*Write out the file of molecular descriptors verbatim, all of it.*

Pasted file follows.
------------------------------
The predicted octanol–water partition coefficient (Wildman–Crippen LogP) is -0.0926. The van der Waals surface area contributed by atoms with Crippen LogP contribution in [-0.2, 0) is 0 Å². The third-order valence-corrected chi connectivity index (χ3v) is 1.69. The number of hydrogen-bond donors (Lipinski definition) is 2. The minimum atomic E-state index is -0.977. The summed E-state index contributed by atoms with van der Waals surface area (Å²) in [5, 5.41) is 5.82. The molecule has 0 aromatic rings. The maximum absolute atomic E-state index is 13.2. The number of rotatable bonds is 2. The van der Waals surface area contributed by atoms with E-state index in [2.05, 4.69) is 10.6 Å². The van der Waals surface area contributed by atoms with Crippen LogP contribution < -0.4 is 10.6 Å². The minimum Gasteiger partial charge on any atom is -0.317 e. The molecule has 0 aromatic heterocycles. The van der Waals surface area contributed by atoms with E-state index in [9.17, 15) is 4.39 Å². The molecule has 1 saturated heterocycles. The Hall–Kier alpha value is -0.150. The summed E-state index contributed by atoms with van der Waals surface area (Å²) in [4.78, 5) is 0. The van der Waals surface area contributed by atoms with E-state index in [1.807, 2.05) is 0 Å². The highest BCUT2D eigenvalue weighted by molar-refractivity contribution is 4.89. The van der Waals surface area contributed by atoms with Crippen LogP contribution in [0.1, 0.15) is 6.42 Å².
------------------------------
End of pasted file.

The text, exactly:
The predicted octanol–water partition coefficient (Wildman–Crippen LogP) is -0.0926. The van der Waals surface area contributed by atoms with Crippen LogP contribution in [-0.2, 0) is 0 Å². The third-order valence-corrected chi connectivity index (χ3v) is 1.69. The number of hydrogen-bond donors (Lipinski definition) is 2. The minimum atomic E-state index is -0.977. The summed E-state index contributed by atoms with van der Waals surface area (Å²) in [5, 5.41) is 5.82. The molecule has 0 aromatic rings. The maximum absolute atomic E-state index is 13.2. The number of rotatable bonds is 2. The van der Waals surface area contributed by atoms with E-state index in [2.05, 4.69) is 10.6 Å². The van der Waals surface area contributed by atoms with Crippen LogP contribution < -0.4 is 10.6 Å². The minimum Gasteiger partial charge on any atom is -0.317 e. The molecule has 0 aromatic heterocycles. The van der Waals surface area contributed by atoms with E-state index in [9.17, 15) is 4.39 Å². The molecule has 1 saturated heterocycles. The Hall–Kier alpha value is -0.150. The summed E-state index contributed by atoms with van der Waals surface area (Å²) in [4.78, 5) is 0. The van der Waals surface area contributed by atoms with E-state index in [1.807, 2.05) is 0 Å². The highest BCUT2D eigenvalue weighted by molar-refractivity contribution is 4.89. The van der Waals surface area contributed by atoms with Crippen LogP contribution in [0.1, 0.15) is 6.42 Å².